Neil Reid

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It is easy to imagine Neil Reid, a hillbilly teenager, wandering down from somewhere in Ozark territory -- a nook, valley, crag, perhaps even a cave -- with little more than a rucksack and his trombone…
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It is easy to imagine Neil Reid, a hillbilly teenager, wandering down from somewhere in Ozark territory -- a nook, valley, crag, perhaps even a cave -- with little more than a rucksack and his trombone case. If territory band historical data is to be trusted, Reid was already playing trombone professionally in the Midwest before he was a teenager. He worked in the Virgil Howard Band when he was 12 and was a member of the brass section of at least one other area big band prior to the trombonist's studies at the University of Illinois.

Not to be confused with the Glaswegian DJ of the same name, Reid was a member of the Isham Jones Juniors before beginning a stint with Woody Herman that lasted until 1944 and the Second World War. Count Reid among an absolute elite of trombonists who have served in the U.S. Marines, an appropriate honor since this is a branch of the military service that likes to think of itself as special. Reid is furthermore on the longer list of musicians who have given up their instruments in order to start construction companies, the now ex-trombonist's decision upon concluding his wartime commitment. The war years had continued to include a great deal of music, however, since Reid wound up as a member of Bob Crosby's Service Band, stationed in the Pacific theater.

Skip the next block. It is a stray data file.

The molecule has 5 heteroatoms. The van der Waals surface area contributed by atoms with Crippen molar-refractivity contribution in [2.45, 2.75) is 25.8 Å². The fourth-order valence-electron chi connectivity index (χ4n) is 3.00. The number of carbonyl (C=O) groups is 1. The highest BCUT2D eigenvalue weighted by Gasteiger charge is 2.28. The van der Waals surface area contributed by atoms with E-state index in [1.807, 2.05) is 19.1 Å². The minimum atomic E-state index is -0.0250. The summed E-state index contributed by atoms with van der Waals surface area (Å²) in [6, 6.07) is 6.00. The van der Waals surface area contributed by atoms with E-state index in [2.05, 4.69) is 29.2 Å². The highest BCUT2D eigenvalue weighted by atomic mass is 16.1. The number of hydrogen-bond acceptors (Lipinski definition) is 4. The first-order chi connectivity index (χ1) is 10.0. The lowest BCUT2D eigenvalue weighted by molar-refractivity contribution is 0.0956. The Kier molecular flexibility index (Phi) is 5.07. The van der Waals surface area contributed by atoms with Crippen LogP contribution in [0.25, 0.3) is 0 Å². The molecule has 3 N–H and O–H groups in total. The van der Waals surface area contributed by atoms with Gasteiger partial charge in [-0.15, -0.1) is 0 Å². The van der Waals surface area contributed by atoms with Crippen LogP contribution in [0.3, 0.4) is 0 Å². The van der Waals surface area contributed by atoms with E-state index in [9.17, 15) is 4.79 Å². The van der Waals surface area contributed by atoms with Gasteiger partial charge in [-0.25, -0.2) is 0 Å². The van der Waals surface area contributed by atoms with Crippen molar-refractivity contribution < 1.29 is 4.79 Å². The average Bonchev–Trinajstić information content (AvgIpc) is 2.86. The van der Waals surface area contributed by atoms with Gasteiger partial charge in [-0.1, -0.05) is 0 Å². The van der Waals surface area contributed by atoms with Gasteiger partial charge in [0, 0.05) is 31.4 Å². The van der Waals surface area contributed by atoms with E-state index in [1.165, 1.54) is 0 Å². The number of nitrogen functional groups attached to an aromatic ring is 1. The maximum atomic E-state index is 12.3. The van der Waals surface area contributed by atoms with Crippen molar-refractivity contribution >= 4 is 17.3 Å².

Reid's discography is highlighted by recordings involving the latter bandleader's better-known brother, Bing Crosby, including the excellent Bing Crosby and Some Jazz Friends sessions. There are also a number of recordings available from the Herman tenure, including tracks from both the '30s and '40s. Some of this material, originally cut for Decca, represents the Herman band's most popular sides. It is true that Reid's soloing contributions to this material have been well received over the years by critics; steady use of the adjective "punchy" may be based on the regrettable fact that, at least at a live gig, no musical instrument could potentially break a listener's nose more efficiently than a trombone slide.